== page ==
PFF claims the Houston Texans have loaded up on defense, but does their own ratings contradict their statement?

Pro Football Focus (PFF) claims the Houston Texans loaded up on defense, but do their own metrics support that?

Oct 9, 2016; Minneapolis, MN, USA; Minnesota Vikings defensive end Danielle Hunter (99) celebrates
Oct 9, 2016; Minneapolis, MN, USA; Minnesota Vikings defensive end Danielle Hunter (99) celebrates / Brace Hemmelgarn-USA TODAY Sports

Pro Football Focus is a great tool for those looking to compile information on players who you may not have seen play a lot. There are only so many hours in the day, and despite what some on social media would like to claim, there's no way they're watching game films on every team during the week. That's absurd for people who don't do this for a living.

It's absurd for those of us who do. So Pro Football Focus (PFF) can help give us a better idea of a player's strengths and weaknesses while diving deeper into more nuanced stats. That said, they have their own biases, and don't rely on actual, definable stats or football moves when it comes to some positions.

They're a good source, but they shouldn't be the end-all be-all of anyone's evaluation cycle. Yet, when PFF is the one saying that a team is loaded (loading) up on defense when their own stats don't support that, we're left wondering what it is they're actually doing over there.

They recently said that the Houston Texans were loading up on defense with their recent string of free agents. Never mind that the Texans let two players walk who, according to their own metrics, were better than all but one of these players, but the guys the Texans got, according to PFF aren't good.

And we're going to look at those grades now.

The first name mentioned is Folorunso Fatukasi, who earned a 61.0 overall score on PFF, which is a very average, to slightly below average score on the site. These are usually the players you cut or don't re-sign. The Texans brought him in, and famously, he's very bad against the run. While he posted a 60.7 against the run in 2023, in 2022 he posted a 41.4, and a 57.3 in 2022. Prior to that, he had two good years against the run, but that was then, and he clearly isn't producing like he once was.

Danielle Hunter had a bad year against the run in 2023, posting a score of just 51.7, but his overall grade of 78 is on par with what to expect from him. Also, unlike the rest of the players on this list, Hunter is notoriously consistent and 2023 was less about him being bad against the run and more an issue with the defense as a whole.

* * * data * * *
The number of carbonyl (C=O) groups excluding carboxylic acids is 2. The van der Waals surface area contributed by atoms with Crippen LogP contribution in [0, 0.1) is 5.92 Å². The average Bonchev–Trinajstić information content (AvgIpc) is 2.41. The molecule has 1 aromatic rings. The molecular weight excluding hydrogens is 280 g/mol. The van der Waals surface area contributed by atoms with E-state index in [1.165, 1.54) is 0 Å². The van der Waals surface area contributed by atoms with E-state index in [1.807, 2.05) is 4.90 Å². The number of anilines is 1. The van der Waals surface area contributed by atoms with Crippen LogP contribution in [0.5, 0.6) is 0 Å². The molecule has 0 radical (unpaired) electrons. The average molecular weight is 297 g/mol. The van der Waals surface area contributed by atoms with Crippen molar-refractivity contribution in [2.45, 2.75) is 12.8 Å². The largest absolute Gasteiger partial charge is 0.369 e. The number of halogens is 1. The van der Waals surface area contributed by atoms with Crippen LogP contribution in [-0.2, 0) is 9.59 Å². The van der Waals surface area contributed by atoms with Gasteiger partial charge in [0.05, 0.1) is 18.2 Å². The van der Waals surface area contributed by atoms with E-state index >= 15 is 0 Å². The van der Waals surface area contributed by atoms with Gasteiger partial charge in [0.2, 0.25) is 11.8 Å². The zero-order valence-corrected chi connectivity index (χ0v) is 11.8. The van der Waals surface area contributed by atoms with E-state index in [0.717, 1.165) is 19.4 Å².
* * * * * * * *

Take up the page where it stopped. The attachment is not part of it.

While he did have 10 sacks in 2023, Denico Autry's 61.7 overall grade isn't great, and his 52 score against the run is concerning. Unlike Hunter, who is still in the prime of his career, Autry is about to be 34 and is near the end of his career. His PFF scores reflect that, as they've been wildly inconsistent. He's likely to still be able to help the Texans, but at his age, a decline in his skills is the only thing you can rely on

If you're looking for a linebacker who can stop the run, Azeez Al-Shaair is a solid option at that. If you're looking for him to do anything else, you're doomed. Al-Shaair's PFF overall score of 64.7 and a 73.7 against the run would be a fine addition (for far less money that is), but as the money that would've gone to retaining Blake Cashman went to Al-Shaair, it's not an improvement. They downgraded their strongside linebacker for their middle linebacker but didn't bring a MIKE in of similar talent as the departing SAM.

The team is hoping that Christian Harris and Henry To'oto'o step up on the outside, allowing Al-Shaair to shine in the middle, but Cashman was the best linebacker the team had, and now it seems unlikely that Al-Shaair will be able to shine with subpart talent next to him. He'd be a fine signing if he was 1/3 of the cost and the team retained Cashman.

Jeff Okuda is a bust, he's got a 50.5 overall score and a coverage grade of 46.0. As he's a cornerback, that's beyond bad. To even include someone, who's likely to be cut after camp, is laughable.

The Texans improved their defensive line a bit with Hunter and Autry, but the rest of the signings were either short-sighted, bad or were downgrades over the talent they already had.